BATH – Offering himself up as an example, Maine Chief Justice Daniel Wathen urged students Tuesday to avoid the “big mistakes” in life and told them that they will succeed if they keep searching for their niche.
Wathen described himself as 16th out of a class of 17 at his high school in Easton in Aroostook County in 1957 and noted that he flunked out of Ricker College in Houlton several times until he married and settled down.
“I wasn’t born a judge,” he said. “I’m not sure anyone in Easton thought I would have a career in law, or on what side of it.”
Many students, like Wathen, whose interest in school didn’t take off until his 20s, are late bloomers, he said. The key for them, as for all students, is to avoid impulsive mistakes that can throw a life off track, he said.
Superintendent William Michaud invited Wathen to speak to students at Bath’s middle and high schools because of the spate of bomb threats that closed schools several times this fall and disrupted academic work days.
On Tuesday, Wathen took off his black suit coat, marched to the podium, rolled up his sleeves, and cut to the chase in his lecture.
While he did not directly address bomb threats, the chief justice of the state’s highest court did not hesitate to use his own life as an example of how all students – even those who have been written off – can succeed.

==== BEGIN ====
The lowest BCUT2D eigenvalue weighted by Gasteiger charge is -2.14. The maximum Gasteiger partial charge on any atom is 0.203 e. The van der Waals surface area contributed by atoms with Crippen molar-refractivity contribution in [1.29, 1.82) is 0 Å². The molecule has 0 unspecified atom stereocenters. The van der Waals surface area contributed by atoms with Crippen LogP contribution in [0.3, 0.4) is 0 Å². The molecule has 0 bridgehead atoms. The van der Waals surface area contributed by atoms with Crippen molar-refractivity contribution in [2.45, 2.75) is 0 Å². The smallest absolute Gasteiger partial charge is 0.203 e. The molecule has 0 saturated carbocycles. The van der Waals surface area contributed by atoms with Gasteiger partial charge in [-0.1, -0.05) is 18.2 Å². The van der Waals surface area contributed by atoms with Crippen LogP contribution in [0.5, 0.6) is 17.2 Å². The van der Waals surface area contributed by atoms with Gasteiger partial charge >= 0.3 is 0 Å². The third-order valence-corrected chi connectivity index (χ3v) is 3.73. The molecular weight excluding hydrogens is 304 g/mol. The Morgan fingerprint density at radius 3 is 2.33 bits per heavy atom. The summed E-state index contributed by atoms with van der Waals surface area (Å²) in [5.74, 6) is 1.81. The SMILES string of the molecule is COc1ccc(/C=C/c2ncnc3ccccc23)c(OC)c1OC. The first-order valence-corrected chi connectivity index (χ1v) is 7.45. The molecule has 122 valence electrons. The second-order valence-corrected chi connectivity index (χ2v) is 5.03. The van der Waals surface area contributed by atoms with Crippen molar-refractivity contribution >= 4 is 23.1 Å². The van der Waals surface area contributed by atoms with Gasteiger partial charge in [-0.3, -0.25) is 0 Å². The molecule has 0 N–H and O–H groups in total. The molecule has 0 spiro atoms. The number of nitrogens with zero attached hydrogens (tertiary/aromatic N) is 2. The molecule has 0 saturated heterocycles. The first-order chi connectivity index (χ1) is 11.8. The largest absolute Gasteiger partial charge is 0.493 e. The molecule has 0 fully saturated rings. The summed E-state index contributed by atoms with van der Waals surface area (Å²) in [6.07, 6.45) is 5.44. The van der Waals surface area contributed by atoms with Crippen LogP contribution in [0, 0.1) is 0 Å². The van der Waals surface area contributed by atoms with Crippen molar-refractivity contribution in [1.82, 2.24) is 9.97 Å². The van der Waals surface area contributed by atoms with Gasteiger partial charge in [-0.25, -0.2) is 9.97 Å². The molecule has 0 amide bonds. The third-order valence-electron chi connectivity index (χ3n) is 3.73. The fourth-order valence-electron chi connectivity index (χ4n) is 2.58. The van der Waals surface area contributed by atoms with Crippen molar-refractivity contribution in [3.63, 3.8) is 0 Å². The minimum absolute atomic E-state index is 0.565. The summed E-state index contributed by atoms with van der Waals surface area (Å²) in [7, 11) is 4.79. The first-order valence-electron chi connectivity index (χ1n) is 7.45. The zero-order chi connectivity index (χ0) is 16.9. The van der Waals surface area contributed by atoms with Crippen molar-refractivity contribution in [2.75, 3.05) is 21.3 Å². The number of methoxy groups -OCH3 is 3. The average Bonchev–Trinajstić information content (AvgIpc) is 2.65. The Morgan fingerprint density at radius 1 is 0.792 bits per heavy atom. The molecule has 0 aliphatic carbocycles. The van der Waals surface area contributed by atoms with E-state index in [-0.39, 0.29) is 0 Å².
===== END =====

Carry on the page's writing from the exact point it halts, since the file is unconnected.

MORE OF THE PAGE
“I’m not speaking to the National Honor Society or the valedictorian,” he told students at Morse High School. “I’m speaking to those who don’t feel they have done their best. Don’t underestimate the importance of these four years. Whether you are at the top or the bottom, you are preparing for life.”
Wathen said he was a defiant teen-ager but that those in his community cared about him. Eventually, he found himself on the dean’s list and began enjoying himself in college.
His brother urged him to apply to the University of Maine School of Law, where Wathen said he found his niche.
“You’ll know it when you find it, and that’s the problem with late bloomers,” Wathen told the students.
Wathen brought along his longtime friend, Duane “Buzz” Fitzgerald, former president of Bath Iron Works, whom he called another late bloomer.
Fitzgerald’s high school principal at Morse did not want to give him a letter of recommendation to college because of his grades.
“When I think about doing something impulsive, I stop and think about the consequences,” he said. “The trick is don’t make the big mistakes. Buzz and I were lucky that some of our little mistakes were not disastrous.”